To be clear, what I am arguing from are the explicit accounts (not the silences) that we do have from those early times, which constitute a picture of the universal church in its early stage of development, is quite consistent with later stages of development, beginning with the Gospel accounts of the call of the Apostles and the various commissions given them and others (cf. the seventy) by Christ, the Acts of the Apostles and Epistles (where we can see how the Apostolic ministry was exercised in its first stages), Clement (who specifically mentions Apostolic succession), Ignatius (who specifically mentions the monepiscopacy), and Irenaeus (who specifically mentions the bishops of Rome going back to the first century).

The record from these times is not exhaustive, but it is sufficient to give us some idea of how the sacramental kingdom of God began to spread and grow throughout the world (Mt 13:31-32).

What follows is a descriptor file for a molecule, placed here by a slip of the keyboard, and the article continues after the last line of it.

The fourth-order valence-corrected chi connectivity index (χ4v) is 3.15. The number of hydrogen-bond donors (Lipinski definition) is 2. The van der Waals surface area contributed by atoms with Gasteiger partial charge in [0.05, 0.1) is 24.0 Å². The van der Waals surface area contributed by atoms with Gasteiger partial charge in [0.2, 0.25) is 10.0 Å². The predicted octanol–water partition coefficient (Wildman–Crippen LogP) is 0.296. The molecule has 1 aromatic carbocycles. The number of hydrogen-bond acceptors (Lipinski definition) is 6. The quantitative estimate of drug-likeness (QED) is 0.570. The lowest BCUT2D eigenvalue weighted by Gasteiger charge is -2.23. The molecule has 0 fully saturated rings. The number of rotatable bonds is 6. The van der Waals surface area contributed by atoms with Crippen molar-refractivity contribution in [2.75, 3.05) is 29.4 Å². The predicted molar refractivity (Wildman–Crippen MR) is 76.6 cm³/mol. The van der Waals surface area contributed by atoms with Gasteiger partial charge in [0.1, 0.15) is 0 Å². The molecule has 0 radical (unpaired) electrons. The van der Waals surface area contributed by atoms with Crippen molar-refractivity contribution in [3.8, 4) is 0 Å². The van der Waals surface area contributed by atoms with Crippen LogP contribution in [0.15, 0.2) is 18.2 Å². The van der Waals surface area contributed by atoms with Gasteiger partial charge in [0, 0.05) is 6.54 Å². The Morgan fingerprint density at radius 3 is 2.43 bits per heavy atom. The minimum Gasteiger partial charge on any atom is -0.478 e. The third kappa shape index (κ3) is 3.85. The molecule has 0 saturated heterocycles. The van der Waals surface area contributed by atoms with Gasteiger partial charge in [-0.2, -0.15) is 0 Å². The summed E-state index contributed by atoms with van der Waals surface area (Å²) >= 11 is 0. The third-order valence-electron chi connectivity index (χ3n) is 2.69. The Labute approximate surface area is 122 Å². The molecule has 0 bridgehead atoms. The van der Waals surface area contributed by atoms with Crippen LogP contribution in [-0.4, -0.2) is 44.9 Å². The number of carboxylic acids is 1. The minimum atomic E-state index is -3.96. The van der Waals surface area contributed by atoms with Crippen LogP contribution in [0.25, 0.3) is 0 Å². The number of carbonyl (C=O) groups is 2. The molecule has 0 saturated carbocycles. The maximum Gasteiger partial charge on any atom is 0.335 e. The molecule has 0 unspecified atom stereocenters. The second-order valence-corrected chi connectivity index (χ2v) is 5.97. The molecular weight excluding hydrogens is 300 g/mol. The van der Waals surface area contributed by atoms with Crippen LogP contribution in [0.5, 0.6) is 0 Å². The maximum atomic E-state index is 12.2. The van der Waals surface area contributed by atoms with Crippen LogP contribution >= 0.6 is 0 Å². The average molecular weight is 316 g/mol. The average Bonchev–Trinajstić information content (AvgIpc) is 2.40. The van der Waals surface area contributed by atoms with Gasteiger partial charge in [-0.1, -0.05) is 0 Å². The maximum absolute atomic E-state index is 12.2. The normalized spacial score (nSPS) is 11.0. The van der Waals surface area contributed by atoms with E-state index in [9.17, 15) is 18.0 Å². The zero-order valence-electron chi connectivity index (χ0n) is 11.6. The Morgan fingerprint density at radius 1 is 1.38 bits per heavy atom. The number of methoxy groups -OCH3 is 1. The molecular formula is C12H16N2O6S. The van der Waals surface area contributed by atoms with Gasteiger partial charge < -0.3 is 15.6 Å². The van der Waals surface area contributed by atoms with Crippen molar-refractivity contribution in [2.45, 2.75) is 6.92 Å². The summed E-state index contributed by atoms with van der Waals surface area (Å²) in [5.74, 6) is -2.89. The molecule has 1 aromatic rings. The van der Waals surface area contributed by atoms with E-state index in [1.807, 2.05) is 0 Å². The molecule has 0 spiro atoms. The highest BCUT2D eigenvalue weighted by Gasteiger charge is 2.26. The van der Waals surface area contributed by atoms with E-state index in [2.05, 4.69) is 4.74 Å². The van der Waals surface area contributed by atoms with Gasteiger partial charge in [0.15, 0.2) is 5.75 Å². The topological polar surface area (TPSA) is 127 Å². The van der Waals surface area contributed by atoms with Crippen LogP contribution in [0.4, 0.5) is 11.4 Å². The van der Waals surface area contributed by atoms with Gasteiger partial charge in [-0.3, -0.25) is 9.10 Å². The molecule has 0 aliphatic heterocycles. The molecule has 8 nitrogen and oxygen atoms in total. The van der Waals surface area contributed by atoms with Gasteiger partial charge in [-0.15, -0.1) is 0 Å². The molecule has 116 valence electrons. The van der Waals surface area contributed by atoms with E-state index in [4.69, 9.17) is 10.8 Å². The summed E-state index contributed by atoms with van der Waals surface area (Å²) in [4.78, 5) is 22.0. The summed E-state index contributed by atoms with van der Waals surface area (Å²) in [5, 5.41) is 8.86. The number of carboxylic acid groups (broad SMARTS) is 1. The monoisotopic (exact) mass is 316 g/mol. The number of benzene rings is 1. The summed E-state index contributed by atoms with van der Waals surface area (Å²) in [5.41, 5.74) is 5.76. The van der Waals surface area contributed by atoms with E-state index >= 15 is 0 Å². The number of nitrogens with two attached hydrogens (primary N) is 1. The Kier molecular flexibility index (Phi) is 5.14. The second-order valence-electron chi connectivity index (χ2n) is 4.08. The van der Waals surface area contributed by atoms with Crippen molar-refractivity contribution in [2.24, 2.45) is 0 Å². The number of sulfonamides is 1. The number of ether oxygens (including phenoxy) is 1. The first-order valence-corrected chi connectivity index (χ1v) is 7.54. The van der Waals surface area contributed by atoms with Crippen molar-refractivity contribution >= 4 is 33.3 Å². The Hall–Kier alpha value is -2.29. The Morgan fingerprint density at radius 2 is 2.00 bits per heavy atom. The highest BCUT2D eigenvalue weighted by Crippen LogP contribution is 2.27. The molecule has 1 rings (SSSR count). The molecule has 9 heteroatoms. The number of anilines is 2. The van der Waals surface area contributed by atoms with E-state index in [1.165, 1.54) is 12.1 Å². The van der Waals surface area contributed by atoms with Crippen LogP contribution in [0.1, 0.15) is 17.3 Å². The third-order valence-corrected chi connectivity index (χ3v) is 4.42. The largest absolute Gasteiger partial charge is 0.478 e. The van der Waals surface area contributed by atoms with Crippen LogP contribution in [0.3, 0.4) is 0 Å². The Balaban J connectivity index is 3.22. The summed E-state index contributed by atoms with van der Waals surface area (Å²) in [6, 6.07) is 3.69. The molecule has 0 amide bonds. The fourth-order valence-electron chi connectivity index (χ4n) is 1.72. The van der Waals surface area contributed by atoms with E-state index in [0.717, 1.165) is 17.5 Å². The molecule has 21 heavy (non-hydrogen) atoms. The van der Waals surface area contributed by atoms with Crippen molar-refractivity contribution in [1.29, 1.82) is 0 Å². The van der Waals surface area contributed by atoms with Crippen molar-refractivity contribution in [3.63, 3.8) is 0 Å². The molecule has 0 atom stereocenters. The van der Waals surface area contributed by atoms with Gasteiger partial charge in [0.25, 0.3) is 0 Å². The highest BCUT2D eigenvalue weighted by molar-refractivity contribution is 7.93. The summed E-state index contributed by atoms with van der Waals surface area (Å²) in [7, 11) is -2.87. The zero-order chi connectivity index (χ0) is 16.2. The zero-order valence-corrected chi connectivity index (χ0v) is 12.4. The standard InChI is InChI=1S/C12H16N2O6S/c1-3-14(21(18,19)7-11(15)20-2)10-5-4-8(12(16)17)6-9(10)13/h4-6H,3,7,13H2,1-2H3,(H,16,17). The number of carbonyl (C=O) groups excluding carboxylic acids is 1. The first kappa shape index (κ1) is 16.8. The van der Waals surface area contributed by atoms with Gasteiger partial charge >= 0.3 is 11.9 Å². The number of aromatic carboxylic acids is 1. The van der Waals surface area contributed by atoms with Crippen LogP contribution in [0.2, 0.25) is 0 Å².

First of all, I know we are abbreviating things for brevity here. But in the first 200 years of church history – that is a long time – you have four points to which you refer: Apostolic ministry (of which we can only know via written documents – specifically the New Testament) – Clement, Ignatius, and Irenaeus.

Of these four things:

• In the NT references to Peter, I would counter that Christ is talking about himself and not “the Church” (“i.e., Peter’s “commissioning” is actually a demonstration of Christ’s forgiveness rather than a statement about a future church); that is, the New Testament writers were still making the claim that Jesus was the Messiah, not that “the Church” has Christ’s authority (which, speaking of “Christ’s authority”, was still being established in the first century world).

• The “approved men” in 1 Clement is a natural thing to say, when the author’s concern is that some “approved men” had been deposed. This has absolutely nothing to do with later RC views of succession.

• Ignatius’s mention that Rome is somehow important pales in comparison with the rest of his rhetoric, which is widely recognized to be reflective of his time and place (“the Second Sophistic”) and thus exaggerated.